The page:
Can putting a price tag on childhood obesity propel treatment and prevention efforts into comprehensive action? Perhaps, says David Ludwig, MD, PhD, of Boston Children’s Hospital.
Although the U.S. Task Force on Childhood Obesity set a goal of dropping obesity prevalence among youth to 5 percent by 2030, efforts have failed to make a significant dent. Recent data indicate only slight dips in obesity prevalence among 6- to 19-year-olds in some states. And other data show that the prevalence of extreme obesity in children continues to rise.
With nearly 20 percent of U.S. children tipping the scales as obese, policymakers need not only to act but also to justify the investment in childhood obesity treatment and prevention programs.
Duke University researchers offered a helping hand in a review article in the April 7 online Pediatrics, estimating the incremental lifetime direct medical cost of childhood obesity. Their economic model showed a $19,000 incremental lifetime medical cost of an obese child relative to a normal-weight youth.
Ludwig, who directs the New Balance Foundation Obesity Prevention Center Boston Children’s Hospital, provides insights into the next steps. …
There’s been an explosion of scientific research in autism—from mouse models of genetic syndromes involving autism to culturing neurons from stem cells derived from patients’ skin to tracking EEG patterns in infants whose brothers or sisters have autism.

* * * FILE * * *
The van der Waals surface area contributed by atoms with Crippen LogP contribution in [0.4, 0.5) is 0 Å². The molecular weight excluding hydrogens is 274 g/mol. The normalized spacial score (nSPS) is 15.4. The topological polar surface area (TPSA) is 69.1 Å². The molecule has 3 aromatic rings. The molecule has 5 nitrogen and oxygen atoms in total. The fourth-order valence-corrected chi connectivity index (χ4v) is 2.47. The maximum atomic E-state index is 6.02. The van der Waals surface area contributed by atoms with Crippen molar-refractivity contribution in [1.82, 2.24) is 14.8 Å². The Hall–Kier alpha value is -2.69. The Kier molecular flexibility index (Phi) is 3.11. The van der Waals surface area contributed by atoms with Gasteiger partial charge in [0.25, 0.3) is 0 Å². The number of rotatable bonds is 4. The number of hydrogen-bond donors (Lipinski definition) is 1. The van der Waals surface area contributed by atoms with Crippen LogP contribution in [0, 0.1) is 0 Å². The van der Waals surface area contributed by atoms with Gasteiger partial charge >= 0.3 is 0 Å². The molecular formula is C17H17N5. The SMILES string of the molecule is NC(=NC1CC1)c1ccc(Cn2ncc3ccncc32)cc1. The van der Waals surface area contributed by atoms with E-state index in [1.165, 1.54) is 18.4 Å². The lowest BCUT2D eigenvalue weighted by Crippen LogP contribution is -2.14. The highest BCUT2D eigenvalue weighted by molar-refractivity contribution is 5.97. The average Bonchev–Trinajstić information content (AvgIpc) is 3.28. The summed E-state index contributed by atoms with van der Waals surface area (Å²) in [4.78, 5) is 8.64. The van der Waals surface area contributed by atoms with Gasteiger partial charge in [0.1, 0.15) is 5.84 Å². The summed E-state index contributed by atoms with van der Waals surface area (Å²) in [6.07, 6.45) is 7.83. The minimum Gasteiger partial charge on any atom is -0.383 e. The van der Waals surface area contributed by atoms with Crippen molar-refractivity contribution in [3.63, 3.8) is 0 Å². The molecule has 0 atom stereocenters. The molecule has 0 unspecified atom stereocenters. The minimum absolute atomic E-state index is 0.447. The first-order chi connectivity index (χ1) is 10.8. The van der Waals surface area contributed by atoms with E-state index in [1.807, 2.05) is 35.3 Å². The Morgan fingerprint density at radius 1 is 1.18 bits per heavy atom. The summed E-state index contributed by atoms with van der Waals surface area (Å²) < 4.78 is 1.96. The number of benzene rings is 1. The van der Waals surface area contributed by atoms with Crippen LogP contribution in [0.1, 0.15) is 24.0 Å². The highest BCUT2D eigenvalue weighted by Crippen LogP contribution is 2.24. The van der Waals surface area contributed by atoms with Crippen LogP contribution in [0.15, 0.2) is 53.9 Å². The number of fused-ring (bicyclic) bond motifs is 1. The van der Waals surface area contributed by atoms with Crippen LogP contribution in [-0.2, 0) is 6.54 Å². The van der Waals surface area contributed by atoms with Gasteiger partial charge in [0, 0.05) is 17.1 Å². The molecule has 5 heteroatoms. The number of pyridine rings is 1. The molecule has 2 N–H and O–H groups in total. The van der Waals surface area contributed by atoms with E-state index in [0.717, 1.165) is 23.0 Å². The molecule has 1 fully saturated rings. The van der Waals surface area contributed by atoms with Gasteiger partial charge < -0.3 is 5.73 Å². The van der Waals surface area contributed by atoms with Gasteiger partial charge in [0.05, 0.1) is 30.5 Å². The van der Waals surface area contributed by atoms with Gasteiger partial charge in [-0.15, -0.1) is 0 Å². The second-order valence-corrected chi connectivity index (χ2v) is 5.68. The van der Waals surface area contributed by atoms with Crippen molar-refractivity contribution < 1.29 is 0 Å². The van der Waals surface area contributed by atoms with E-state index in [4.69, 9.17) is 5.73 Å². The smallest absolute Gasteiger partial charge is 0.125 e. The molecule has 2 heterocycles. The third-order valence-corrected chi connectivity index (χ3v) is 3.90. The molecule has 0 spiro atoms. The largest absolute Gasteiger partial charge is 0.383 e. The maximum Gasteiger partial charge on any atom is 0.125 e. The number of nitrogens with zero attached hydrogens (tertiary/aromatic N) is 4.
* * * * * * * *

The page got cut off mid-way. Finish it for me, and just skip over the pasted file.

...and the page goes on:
So I expected yesterday’s panel on Piecing Together the Autism Puzzle, part of Boston Children’s National Pediatric Innovation Summit, to be about the science. I changed my seat just before it started, so I could better view the slides.
Instead, the conversation turned to the insurance, public health and social justice aspects of autism. Take, for example, the rising incidence of autism, which the CDC places at 1 in 88 (and 1 in 54 in boys). Panelist Ami Klin, PhD, director of the Marcus Autism Center at Children’s Healthcare of Atlanta, noted that between the CDC’s 2002 and 2008 reports on autism, there was close to a 101 percent increase in autism prevalence in Hispanics and a 96 percent increase in blacks.
Thousands of children didn’t suddenly develop autism in a six-year span; rather, more were diagnosed with autism as awareness of the disease increased. Even so, diagnoses often don’t occur until a child is 3 to 5 year old, and only 2.5 percent of diagnostic assessments of autism are using the field’s best standardized tools. While multiple diagnostic tests are being researched—like EEGs or blood tests looking at gene expression—they’re still experimental. …